The US Preventative Services Task Force (USPSTF) has finally caught up with the American College of Obstetricians and Gynecologists. In the past, guidelines recommended annual Pap smears. In 2009, ACOG recommended that Paps be done only every 2 years in low-risk women and every 3 years in women who have tested negative for HPV. I’ve been following those guidelines since 2009. The USPSTF has finally updated their recommendations to reflect the newest evidence. You can read the complete article here.
So, what is a Pap test? A Pap smear (named for Dr. Papanicolau) is a test for cervical cancer. A small brush is used to scrape some cells off the cervix (the tip of the uterus). A pathologist then looks at the cells to determine if any are abnormal. The Pap smear is an incredibly effective screening test for cervical cancer- one of the best screening tests out there. It’s rare to see a woman die of cervical cancer these days, thanks to Pap smears.
However, cervical cancer is slow growing. It first shows up as abnormal cells, then progresses a bit to low grade and high grade lesions in several stages. These lesions often regress on their own, as the body’s immune system fights them. Rarely, a lesion will actually progress to cancer. The problem with yearly Paps is that they catch all these abnormal cells, and that leads to biopsies. These biopsies, if abnormal, might lead to an excision of the area- this can lead to complications. The evidence shows that a time span of 3 years is fine to catch lesions that are likely to progress to cervical cancer. Keep in mind- this recommendation is only for low risk people- meaning someone without a history of abnormal paps and without multiple partners (cervical cancer is caused by the HPV virus, which is spread by sexual contact).
A Pap test does not test for uterine cancer or ovarian cancer.
A Pap test is NOT necessary to get birth control pills. Never has been, never will be.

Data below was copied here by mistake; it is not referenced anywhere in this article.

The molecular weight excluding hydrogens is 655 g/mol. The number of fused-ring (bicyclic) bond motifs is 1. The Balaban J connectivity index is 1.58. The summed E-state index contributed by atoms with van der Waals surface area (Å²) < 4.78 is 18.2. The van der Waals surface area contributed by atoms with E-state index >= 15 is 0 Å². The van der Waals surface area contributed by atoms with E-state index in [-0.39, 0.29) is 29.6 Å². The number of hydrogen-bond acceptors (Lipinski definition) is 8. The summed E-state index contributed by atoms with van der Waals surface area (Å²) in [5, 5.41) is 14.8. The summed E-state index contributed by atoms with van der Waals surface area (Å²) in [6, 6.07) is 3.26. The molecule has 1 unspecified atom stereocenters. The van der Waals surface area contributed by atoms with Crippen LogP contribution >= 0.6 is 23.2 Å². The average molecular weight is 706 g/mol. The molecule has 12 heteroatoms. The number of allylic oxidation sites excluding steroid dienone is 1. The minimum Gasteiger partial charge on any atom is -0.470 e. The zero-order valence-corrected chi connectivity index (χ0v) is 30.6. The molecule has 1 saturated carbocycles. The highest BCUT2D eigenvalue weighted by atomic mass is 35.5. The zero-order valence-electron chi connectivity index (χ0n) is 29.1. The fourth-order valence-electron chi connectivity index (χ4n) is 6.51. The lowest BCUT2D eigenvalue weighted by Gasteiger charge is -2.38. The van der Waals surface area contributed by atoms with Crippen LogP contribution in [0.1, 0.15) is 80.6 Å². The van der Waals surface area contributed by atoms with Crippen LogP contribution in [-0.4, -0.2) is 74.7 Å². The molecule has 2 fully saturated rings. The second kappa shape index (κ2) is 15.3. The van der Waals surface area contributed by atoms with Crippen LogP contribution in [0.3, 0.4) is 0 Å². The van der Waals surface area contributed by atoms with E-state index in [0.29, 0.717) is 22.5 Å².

A Pap test does not test for sexually transmitted diseases.
The NY Times also reported on the new recommendations. I always get a kick out of the reader comments in the health sections. It contains gems such as this:
This is another good one:
Cervical cancer is cancer and a woman can get it at any age. A pap smear should be part of an annual exam period. Are Insurance Companies going to do away with annual exams as well to save money for themselves. Greed is going to kill us all.
And this one:
It’s quite obvious that insurance companies are behind the effort to restrict cancer screenings for the public, once again putting profits before human lives. We’ve heard the same nonsense regarding mammograms and PSA tests. First they start out telling us we don’t need cancer screenings as often, then their next step will be to deny coverage for tests done more frequently than they want. We all know that cancer can spread like wildfire and these assertions don’t make any sense. Yet another example of disgusting corporate greed.
I love it when people make up their own facts to suit an agenda. I promise you, these new recommendations are not part of some deep, dark conspiracy to undermine women’s health. It’s not being foisted on the American public by greedy insurance companies or doctors.
It’s just good medicine. That’s it. Sometimes it is that simple.